On March 16, 1970, the school boards of Adams, Elkton, and Rose Creek met for an informal discussion on the possibility of consolidation. The next month they drew up a resolution favoring consolidation. A plan was drawn up and presented to the State Board of the Department of Education. Under the plan, all three districts would be dissolved and a new district formed. Voters in all the districts would have a chance to vote on the proposal.
If the consolidation was approved, a new district number would then be assigned by the state and a board election for the new district would have to be held 30 to 60 days after such a number was assigned. The old boards would continue to run their own districts until July 1, 1971, following the election of the board of the consolidated district. Thus, for a time, there would be four boards in operation. Complete control by the new board would only be assumed after July 1, 1971. Present board members could run for the new board and thus serve on both boards.
Educational advantages, building needs, declining enrollment, and possibly mandatory state legislation forcing consolidation of smaller schools were the prime reasons listed for consolidation of Rose Creek, Elkton, and Adams.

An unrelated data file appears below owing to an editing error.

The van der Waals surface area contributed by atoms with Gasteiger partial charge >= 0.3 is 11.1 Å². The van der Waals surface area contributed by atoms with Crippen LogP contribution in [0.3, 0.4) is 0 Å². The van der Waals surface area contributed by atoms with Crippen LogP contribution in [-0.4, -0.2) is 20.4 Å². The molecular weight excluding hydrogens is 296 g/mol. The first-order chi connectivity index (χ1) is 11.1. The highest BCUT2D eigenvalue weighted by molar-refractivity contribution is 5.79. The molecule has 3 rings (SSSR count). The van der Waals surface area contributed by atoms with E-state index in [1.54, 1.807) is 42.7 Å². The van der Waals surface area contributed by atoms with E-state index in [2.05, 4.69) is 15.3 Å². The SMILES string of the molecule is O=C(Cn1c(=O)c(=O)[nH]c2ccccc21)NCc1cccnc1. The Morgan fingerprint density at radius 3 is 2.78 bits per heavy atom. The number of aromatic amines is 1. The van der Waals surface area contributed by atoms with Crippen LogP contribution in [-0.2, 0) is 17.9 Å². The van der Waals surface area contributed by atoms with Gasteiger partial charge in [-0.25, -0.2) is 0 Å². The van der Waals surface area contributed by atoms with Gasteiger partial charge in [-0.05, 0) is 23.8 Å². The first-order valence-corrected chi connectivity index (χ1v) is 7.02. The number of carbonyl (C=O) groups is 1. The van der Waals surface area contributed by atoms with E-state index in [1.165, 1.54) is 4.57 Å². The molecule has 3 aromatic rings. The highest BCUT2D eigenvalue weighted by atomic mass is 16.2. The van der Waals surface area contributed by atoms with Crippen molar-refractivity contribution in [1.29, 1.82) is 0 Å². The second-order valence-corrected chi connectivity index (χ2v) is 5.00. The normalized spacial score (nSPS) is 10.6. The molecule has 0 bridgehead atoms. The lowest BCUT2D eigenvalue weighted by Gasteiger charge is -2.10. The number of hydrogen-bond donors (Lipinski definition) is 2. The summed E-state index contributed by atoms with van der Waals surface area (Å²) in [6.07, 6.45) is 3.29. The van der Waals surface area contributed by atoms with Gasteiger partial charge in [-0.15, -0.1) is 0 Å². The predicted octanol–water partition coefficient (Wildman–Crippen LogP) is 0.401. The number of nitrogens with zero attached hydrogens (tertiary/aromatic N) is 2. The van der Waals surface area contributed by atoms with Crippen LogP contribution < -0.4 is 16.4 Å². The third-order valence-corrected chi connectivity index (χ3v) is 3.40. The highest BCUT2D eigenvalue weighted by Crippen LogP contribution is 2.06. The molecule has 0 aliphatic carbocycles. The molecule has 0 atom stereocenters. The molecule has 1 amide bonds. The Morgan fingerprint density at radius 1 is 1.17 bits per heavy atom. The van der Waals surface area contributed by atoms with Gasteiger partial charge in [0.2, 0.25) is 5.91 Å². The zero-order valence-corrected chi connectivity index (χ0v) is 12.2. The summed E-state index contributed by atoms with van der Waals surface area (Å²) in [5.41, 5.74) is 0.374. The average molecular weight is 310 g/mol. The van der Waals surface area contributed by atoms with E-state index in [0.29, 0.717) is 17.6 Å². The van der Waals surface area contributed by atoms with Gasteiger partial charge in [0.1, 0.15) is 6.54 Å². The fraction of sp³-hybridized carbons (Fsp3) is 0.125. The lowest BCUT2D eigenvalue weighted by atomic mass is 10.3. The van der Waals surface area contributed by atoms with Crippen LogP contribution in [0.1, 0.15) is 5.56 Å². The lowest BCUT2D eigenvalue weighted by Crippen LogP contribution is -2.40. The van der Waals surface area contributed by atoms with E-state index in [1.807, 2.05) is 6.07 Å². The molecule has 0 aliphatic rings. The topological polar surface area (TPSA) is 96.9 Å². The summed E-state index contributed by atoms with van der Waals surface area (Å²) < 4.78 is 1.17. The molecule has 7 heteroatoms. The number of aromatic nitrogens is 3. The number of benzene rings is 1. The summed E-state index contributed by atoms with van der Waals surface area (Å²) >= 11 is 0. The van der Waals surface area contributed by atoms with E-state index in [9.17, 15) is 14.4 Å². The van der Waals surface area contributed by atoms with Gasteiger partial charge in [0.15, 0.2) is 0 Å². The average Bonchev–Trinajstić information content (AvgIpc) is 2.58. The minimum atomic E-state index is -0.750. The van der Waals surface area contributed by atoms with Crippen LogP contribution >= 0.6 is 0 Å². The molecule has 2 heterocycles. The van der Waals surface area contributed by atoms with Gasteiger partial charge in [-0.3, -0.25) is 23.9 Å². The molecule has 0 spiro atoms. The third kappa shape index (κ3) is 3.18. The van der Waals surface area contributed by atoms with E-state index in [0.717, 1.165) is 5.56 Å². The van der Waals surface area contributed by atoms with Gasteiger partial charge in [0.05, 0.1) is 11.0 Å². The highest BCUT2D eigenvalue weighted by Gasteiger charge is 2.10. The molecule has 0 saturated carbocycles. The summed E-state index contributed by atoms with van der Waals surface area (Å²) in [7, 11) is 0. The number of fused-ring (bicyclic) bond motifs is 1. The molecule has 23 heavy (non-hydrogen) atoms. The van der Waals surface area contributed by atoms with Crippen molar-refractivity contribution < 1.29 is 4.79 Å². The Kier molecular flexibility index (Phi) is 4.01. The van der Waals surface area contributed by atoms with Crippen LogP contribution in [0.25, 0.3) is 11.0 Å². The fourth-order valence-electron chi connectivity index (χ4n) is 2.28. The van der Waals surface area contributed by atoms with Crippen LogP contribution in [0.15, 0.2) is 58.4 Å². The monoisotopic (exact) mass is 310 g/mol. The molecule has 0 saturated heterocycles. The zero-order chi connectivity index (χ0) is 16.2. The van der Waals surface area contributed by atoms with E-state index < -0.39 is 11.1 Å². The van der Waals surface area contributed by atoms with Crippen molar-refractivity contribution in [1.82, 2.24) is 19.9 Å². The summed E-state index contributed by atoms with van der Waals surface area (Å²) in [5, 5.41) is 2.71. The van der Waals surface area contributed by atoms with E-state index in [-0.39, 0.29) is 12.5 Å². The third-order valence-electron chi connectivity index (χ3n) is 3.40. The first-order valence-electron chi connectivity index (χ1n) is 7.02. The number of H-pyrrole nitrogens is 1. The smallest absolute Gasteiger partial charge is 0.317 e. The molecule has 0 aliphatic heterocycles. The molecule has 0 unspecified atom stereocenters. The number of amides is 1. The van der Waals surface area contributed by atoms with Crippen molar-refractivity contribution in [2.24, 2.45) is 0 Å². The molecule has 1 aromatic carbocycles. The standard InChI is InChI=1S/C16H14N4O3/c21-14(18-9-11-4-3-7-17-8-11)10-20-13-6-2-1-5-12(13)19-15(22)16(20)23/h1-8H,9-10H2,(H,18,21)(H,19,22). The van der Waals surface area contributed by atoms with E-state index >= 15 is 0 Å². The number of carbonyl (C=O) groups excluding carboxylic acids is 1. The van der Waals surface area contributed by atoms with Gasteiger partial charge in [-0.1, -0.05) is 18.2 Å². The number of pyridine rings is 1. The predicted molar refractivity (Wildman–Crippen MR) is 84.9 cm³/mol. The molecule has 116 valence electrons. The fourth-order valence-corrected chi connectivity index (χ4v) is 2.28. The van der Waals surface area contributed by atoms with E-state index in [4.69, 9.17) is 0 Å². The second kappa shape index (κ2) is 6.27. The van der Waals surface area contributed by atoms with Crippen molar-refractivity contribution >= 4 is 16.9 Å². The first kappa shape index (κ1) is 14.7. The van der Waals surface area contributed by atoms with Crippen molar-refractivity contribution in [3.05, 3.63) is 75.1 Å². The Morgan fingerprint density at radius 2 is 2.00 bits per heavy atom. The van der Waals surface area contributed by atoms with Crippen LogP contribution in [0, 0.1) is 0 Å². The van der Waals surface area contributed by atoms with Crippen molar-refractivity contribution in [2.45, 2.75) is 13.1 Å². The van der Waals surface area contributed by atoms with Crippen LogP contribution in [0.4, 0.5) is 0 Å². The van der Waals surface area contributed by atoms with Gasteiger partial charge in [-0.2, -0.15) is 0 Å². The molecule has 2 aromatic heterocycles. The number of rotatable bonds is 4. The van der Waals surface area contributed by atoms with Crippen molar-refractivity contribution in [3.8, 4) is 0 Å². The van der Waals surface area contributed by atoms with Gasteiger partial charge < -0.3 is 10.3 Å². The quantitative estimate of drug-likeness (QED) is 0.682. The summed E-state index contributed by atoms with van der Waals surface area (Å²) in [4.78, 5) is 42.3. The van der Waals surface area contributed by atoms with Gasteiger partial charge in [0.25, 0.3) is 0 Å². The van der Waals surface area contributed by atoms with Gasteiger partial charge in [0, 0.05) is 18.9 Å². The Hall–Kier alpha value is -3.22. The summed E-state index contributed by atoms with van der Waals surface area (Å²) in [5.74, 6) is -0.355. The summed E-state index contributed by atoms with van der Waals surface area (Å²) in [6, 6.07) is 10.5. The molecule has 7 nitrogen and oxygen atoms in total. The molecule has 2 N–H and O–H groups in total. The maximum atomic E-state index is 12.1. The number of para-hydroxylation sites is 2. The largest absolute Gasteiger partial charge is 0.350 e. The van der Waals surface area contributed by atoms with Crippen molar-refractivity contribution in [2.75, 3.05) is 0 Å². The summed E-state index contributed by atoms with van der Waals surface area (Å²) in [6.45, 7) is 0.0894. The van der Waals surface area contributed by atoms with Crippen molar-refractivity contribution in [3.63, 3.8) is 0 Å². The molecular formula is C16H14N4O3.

On October 6, 1970, the vote for consolidation was held. Results were: Rose Creek (Dist. 498) -- Yes-260 and No-95; Elkton (Dist. 494) -- Yes-251 and No-120; Adams (Dist. 491) did not vote, as they did not request a vote on the merger question. The vote for both schools was a record breaker.
The new district was given the number 500. Election for the new school board members was held December 8, 1970 at each of the three schools. On December 16, the first school board, elected by the entire district, had its first organizational meeting. Members were: Gayle Bergstrom (1971-1987), who was chosen Chairman; Vance Torgerson (1971-1975), Clerk; Henry Knutson (1971-1977), Treasurer; Kenneth Sprau (1971-1973); Wilfred Bissen (1971- ); and Myles Bendtsen (1971-1973), as Directors.
One of the first decisions was to hire a superintendent. Many felt that one of the acting superintendents should be hired; but after much discussion and negotiating, it was agreed that all three should resign and a new one be hired. James F. Roberts was hired and took up his duties for the school in 1971 and served for three years, until 1974. Dr. Dennis Peterson came as Superintendent in 1974 and stayed five years, until 1979. Mr. Larry Tompkins was hired in 1979 and is the present (1989-1990) Superintendent.